"A groundbreaking exhibit about the slaves and slaveholders who worked and resided at a distinctive plantation in Tennessee will open next year at the Tennessee State Museum in Nashville.
The exhibit, Slaves and Slaveholders of Wessyngton Plantation, looks at the lives of both the enslaved African Americans and their white owners on the 13,000 acre plantation in Robertson County, Tennessee. The exhibition, which is free to the public, will open Feb. 11 and close Aug. 31, 2014.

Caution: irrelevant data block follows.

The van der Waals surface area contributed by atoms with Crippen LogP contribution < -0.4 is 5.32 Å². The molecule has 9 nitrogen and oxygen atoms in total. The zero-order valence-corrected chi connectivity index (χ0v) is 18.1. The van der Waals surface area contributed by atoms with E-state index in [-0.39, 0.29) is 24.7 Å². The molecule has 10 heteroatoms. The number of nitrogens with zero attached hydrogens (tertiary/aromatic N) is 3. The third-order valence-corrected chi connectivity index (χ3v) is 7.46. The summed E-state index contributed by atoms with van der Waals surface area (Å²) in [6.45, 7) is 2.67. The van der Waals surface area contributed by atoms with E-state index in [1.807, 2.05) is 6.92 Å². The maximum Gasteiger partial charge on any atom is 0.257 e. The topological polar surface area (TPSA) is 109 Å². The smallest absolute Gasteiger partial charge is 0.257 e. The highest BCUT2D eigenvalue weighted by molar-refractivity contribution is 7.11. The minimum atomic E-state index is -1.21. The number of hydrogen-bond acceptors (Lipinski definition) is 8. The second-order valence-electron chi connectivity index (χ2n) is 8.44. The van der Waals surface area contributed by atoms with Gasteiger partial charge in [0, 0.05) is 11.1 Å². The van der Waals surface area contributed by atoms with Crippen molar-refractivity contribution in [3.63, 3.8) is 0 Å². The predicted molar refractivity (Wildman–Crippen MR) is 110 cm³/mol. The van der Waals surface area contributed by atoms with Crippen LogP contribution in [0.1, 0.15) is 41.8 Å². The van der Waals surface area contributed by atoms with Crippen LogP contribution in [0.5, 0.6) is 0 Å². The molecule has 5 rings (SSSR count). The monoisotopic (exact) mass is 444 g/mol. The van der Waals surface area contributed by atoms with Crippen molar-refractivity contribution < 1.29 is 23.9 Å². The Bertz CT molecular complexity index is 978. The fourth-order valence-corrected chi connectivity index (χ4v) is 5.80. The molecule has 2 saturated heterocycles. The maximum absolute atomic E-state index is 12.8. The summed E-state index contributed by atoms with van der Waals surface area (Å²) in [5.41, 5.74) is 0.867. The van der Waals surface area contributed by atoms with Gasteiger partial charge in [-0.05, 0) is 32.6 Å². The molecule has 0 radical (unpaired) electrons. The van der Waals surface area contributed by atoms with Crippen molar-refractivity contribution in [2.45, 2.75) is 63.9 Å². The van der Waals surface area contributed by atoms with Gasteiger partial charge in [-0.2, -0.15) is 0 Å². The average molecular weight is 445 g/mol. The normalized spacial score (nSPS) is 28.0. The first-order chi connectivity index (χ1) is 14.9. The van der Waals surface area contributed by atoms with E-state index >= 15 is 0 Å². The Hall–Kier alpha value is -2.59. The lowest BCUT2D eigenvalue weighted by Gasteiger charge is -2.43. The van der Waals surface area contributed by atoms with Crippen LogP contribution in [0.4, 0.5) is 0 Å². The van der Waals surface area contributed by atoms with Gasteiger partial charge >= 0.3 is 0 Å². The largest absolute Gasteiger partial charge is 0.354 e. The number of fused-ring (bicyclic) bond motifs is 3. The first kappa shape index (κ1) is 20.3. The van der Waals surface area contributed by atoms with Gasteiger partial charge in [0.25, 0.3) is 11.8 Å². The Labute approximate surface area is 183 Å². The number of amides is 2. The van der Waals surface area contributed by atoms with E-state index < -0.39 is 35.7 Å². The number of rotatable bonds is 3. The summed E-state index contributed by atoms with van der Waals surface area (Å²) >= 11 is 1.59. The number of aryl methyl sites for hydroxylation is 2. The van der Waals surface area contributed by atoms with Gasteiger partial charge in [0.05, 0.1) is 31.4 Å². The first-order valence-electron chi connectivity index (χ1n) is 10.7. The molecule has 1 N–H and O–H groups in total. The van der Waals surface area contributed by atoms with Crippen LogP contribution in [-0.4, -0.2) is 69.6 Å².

Through first and third person accounts, the exhibit will reconstruct the lives of several enslaved people, giving them names, faces, and the details of what happened to them before, during, and after the Civil War.
Among the slaves profiled in the exhibit is Jenny Blow Washington. The founder of Wessyngton Plantation, Joseph Washington, purchased 10-year-old Jenny and her sister from a Virginia planter in 1802. The sisters traveled to Wessyngton Plantation in Tennessee with Washington, never to see their mother again. Although slaves could not legally marry, Jenny had a lifelong relationship with a slave named Godfrey Washington and gave birth to at least nine children. Jenny and her family performed the chores involved with maintaining the large Washington house. Her known descendants number in the thousands."